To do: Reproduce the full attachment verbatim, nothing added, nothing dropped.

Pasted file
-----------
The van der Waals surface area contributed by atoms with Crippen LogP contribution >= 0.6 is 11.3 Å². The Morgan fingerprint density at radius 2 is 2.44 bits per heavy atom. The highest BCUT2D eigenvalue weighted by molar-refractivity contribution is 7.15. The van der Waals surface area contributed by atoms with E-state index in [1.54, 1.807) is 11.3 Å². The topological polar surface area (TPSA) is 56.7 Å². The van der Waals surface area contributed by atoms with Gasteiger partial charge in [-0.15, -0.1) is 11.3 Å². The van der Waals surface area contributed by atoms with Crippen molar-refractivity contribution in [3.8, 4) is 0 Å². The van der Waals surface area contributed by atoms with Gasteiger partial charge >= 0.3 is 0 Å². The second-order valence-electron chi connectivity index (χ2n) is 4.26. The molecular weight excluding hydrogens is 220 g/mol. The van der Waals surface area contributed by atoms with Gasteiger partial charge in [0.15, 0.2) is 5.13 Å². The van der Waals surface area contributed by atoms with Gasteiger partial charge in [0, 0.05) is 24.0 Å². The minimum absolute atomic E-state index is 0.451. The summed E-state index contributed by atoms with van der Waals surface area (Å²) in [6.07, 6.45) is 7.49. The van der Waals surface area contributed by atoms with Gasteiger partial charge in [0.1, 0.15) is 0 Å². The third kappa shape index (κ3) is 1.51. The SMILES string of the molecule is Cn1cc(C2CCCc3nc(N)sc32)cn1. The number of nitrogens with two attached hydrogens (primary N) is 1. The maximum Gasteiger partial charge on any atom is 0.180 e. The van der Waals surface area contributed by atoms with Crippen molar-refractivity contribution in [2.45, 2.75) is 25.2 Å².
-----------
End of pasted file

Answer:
The van der Waals surface area contributed by atoms with Crippen LogP contribution >= 0.6 is 11.3 Å². The Morgan fingerprint density at radius 2 is 2.44 bits per heavy atom. The highest BCUT2D eigenvalue weighted by molar-refractivity contribution is 7.15. The van der Waals surface area contributed by atoms with E-state index in [1.54, 1.807) is 11.3 Å². The topological polar surface area (TPSA) is 56.7 Å². The van der Waals surface area contributed by atoms with Gasteiger partial charge in [-0.15, -0.1) is 11.3 Å². The van der Waals surface area contributed by atoms with Crippen molar-refractivity contribution in [3.8, 4) is 0 Å². The van der Waals surface area contributed by atoms with Gasteiger partial charge >= 0.3 is 0 Å². The second-order valence-electron chi connectivity index (χ2n) is 4.26. The molecular weight excluding hydrogens is 220 g/mol. The van der Waals surface area contributed by atoms with Gasteiger partial charge in [0.15, 0.2) is 5.13 Å². The van der Waals surface area contributed by atoms with Gasteiger partial charge in [0, 0.05) is 24.0 Å². The minimum absolute atomic E-state index is 0.451. The summed E-state index contributed by atoms with van der Waals surface area (Å²) in [6.07, 6.45) is 7.49. The van der Waals surface area contributed by atoms with Gasteiger partial charge in [0.1, 0.15) is 0 Å². The third kappa shape index (κ3) is 1.51. The SMILES string of the molecule is Cn1cc(C2CCCc3nc(N)sc32)cn1. The number of nitrogens with two attached hydrogens (primary N) is 1. The maximum Gasteiger partial charge on any atom is 0.180 e. The van der Waals surface area contributed by atoms with Crippen molar-refractivity contribution in [2.45, 2.75) is 25.2 Å².